Not all communications made by lawyers about the lawyer or the law firm’s services are advertising. Advertising by lawyers consists of communications made in any forum about the lawyer or the law firm’s services, the primary purpose of which is retention of the lawyer or law firm for pecuniary gain as a result of the communication. …
See also Rule 7.1, cmts.  –  (regarding various communications that may or may not be advertisements, depending on the circumstances).
If the prize offer is merely posted on the inquirer’s own social networking sites and people gain a chance to win the prize simply by connecting with the inquirer – not for retaining the inquirer – it is not likely to be an “advertisement” even if the site elsewhere identifies the inquirer as an attorney. If, however, the prize offer itself describes the inquirer as an attorney or describes the inquirer’s legal services or law firm (or both), the prize offer would be an “advertisement” subject to all of the strictures of Rule 7.1, such as the mandatory use of the label “Attorney Advertising.”
Whether or not the prize offer is an advertisement, the inquirer must be honest. As observed in Comment  to Rule 7.1:
[A]ll communications by lawyers, whether subject to the special rules governing lawyer advertising or not, are governed by the general rule that lawyers may not engage in conduct involving dishonesty, fraud, deceit or misrepresentation, or knowingly make a material false statement of fact or law. …
Is the prize offer a “solicitation”?
If posting the prize offer is considered an “advertisement,” we must also ask whether it will also be considered a “solicitation” within the meaning of the Rules. Under Rule 7.3(b), the advertisement for a prize offer will be a solicitation if is “directed to, or targeted at, a specific recipient or group of recipients, or their family members or legal representatives” and a “significant motive” is “pecuniary gain.” If the prize offer is a solicitation, it will be subject to the special requirements of Rule 7.3.
e.g., posting the offer on a social networking site or sending it via email -would fall within the rubric of a “computer-accessed communication.” However, the closing sentence of Comment  to Rule 7.3 states: “Ordinary email and websites are not considered to be real-time or interactive communication.” Thus, if the inquirer merely posts the prize offer on his Facebook or other social networking site, or sends the offer to recipients by email, then the offer will not be considered a prohibited “real-time or interactive computer-accessed communication” under Rule 7.3(a)
The policy reasons underlying the general prohibition against in-person solicitation, telephone contact, and real-time or interactive computer-accessed communications are set out in Comment  to Rule 7.3, which provides:
Paragraph (a) generally prohibits in-person solicitation, which has historically been disfavored by the bar because it poses serious dangers to potential clients. For example, in-person solicitation poses the risk that a lawyer, who is trained in the arts of advocacy and persuasion, may pressure a potential client to hire the lawyer without adequate consideration. These same risks are present in telephone contact or by real-time or interactive computer-accessed communication and are regulated in the same manner. …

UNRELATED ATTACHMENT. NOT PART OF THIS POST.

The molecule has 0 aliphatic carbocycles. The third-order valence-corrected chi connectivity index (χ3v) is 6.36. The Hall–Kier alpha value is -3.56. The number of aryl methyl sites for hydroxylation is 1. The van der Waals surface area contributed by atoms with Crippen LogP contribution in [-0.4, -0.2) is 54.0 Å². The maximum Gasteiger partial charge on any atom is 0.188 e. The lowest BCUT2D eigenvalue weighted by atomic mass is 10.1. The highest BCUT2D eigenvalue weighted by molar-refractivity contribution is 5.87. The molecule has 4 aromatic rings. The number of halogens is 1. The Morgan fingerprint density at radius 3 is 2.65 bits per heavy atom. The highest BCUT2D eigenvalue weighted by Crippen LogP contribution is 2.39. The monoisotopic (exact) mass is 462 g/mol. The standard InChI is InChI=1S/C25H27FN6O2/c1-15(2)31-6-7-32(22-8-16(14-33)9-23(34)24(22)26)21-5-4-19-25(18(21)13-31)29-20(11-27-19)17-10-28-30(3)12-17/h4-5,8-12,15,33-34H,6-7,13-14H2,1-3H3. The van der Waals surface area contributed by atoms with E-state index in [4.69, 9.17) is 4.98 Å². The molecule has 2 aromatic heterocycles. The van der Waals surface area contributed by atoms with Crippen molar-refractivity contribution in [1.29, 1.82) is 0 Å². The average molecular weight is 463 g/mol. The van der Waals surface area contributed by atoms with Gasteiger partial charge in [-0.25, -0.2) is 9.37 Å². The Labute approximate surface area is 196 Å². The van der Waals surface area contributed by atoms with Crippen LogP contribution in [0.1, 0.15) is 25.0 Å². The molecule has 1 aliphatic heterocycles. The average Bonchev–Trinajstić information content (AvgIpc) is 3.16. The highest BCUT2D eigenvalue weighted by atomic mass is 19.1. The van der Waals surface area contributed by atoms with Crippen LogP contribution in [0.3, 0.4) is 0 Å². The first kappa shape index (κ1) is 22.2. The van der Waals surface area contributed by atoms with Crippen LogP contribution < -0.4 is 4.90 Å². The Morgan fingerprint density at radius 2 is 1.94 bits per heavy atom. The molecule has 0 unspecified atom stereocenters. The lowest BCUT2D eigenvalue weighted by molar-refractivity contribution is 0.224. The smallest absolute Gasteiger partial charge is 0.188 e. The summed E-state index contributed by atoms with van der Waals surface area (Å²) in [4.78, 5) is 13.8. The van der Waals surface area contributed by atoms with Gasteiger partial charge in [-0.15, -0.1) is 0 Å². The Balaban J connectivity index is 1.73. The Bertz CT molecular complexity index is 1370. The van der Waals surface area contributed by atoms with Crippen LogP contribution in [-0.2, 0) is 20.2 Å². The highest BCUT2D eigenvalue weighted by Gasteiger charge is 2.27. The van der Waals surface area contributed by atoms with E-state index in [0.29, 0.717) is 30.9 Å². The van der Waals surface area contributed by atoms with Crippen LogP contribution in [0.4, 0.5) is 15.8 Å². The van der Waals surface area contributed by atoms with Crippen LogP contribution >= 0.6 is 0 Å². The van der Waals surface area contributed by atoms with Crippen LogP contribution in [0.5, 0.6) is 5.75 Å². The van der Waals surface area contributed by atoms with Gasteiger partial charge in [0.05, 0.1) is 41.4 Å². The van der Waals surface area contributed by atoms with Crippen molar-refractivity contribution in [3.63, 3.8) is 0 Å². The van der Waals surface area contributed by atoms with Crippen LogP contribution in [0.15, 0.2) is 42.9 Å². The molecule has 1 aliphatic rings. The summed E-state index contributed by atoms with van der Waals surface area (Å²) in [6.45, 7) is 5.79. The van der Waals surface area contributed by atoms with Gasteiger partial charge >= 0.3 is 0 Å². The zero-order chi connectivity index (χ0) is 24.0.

In sum, the prize offer will be an “advertisement” and must comply with Rule 7.1 only if the inquirer’s “primary purpose” is the “retention” of the inquirer or his law firm.” Furthermore, the prize offer will be a “solicitation” only if it is an “advertisement” and is “directed to, or targeted at, a specific recipient or group of recipients” (whether the recipients are already part of the offeror’s own social network contacts or are outside the offeror’s social network contacts). If the prize offer is a “solicitation,” it will be subject to the strictures of both Rules 7.1 and 7.3. No matter how the communication of the prize offer is labeled, it must be truthful per Rule 8.4(c).
Finally, the proposed prize offer does not violate Rule 7.2(a)’s ban against compensating or giving “anything of value” to a person “to recommend or obtain employment by a client, or as a reward for having made a recommendation resulting in employment by a client ….” The inquirer is offering the chance to win a prize merely for connecting to the inquirer on a social networking site, not for recommending or employing the inquirer as a lawyer.
Offering a prize offer to join an attorney’s social network is not prohibited by the Rules of Professional Conduct as long as the offer does not constitute illegal conduct. If the primary purpose of the prize offer is to promote retention of the attorney’s legal services (which is a factual question), then it is an “advertisement” and is subject to Rule 7.1 and other Rules governing lawyer advertising. If it is an advertisement that also meets the definition of a “solicitation,” then it is subject to Rule 7.3 as well. If the attorney communicates the prize offer by posting it on a social networking site or sending it by mail, and if the attorney does not communicate the offer in person, by telephone, or by a real-time or interactive computer-assisted communication (other than to recipients who are close friends, relatives, former clients, or existing clients), then the communications about the prize offer are not prohibited by Rule 7.3(a).
If the prize offer is not an advertisement, it also cannot be a solicitation and will therefore be subject neither to Rule 7.1 nor to Rule 7.3. However, like every communication by a lawyer – advertisement, solicitation, or neither – it will be subject to the general prohibition in Rule 8.4(c) against conduct involving dishonesty, fraud, deceit or misrepresentation.